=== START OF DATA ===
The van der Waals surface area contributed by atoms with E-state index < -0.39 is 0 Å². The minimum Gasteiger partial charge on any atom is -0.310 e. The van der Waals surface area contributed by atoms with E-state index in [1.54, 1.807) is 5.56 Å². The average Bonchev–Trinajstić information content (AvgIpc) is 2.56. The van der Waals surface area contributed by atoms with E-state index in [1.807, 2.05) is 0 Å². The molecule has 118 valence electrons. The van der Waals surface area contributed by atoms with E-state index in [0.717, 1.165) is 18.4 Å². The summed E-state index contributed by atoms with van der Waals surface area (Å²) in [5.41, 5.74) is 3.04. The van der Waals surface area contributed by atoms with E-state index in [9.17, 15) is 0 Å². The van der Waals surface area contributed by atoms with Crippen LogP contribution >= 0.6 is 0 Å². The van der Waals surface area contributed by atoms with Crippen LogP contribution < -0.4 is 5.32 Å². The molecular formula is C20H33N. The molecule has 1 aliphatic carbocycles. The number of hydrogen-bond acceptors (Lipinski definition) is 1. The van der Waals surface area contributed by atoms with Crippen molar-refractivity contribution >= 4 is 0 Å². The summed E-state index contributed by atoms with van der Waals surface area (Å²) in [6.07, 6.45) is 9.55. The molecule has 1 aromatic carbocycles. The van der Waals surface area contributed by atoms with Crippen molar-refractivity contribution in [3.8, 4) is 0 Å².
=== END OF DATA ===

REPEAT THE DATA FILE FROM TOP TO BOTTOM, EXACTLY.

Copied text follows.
The van der Waals surface area contributed by atoms with E-state index < -0.39 is 0 Å². The minimum Gasteiger partial charge on any atom is -0.310 e. The van der Waals surface area contributed by atoms with E-state index in [1.54, 1.807) is 5.56 Å². The average Bonchev–Trinajstić information content (AvgIpc) is 2.56. The van der Waals surface area contributed by atoms with E-state index in [1.807, 2.05) is 0 Å². The molecule has 118 valence electrons. The van der Waals surface area contributed by atoms with E-state index in [0.717, 1.165) is 18.4 Å². The summed E-state index contributed by atoms with van der Waals surface area (Å²) in [5.41, 5.74) is 3.04. The van der Waals surface area contributed by atoms with E-state index in [9.17, 15) is 0 Å². The van der Waals surface area contributed by atoms with Crippen LogP contribution >= 0.6 is 0 Å². The van der Waals surface area contributed by atoms with Crippen LogP contribution < -0.4 is 5.32 Å². The molecular formula is C20H33N. The molecule has 1 aliphatic carbocycles. The number of hydrogen-bond acceptors (Lipinski definition) is 1. The van der Waals surface area contributed by atoms with Crippen molar-refractivity contribution >= 4 is 0 Å². The summed E-state index contributed by atoms with van der Waals surface area (Å²) in [6.07, 6.45) is 9.55. The molecule has 1 aromatic carbocycles. The van der Waals surface area contributed by atoms with Crippen molar-refractivity contribution in [3.8, 4) is 0 Å².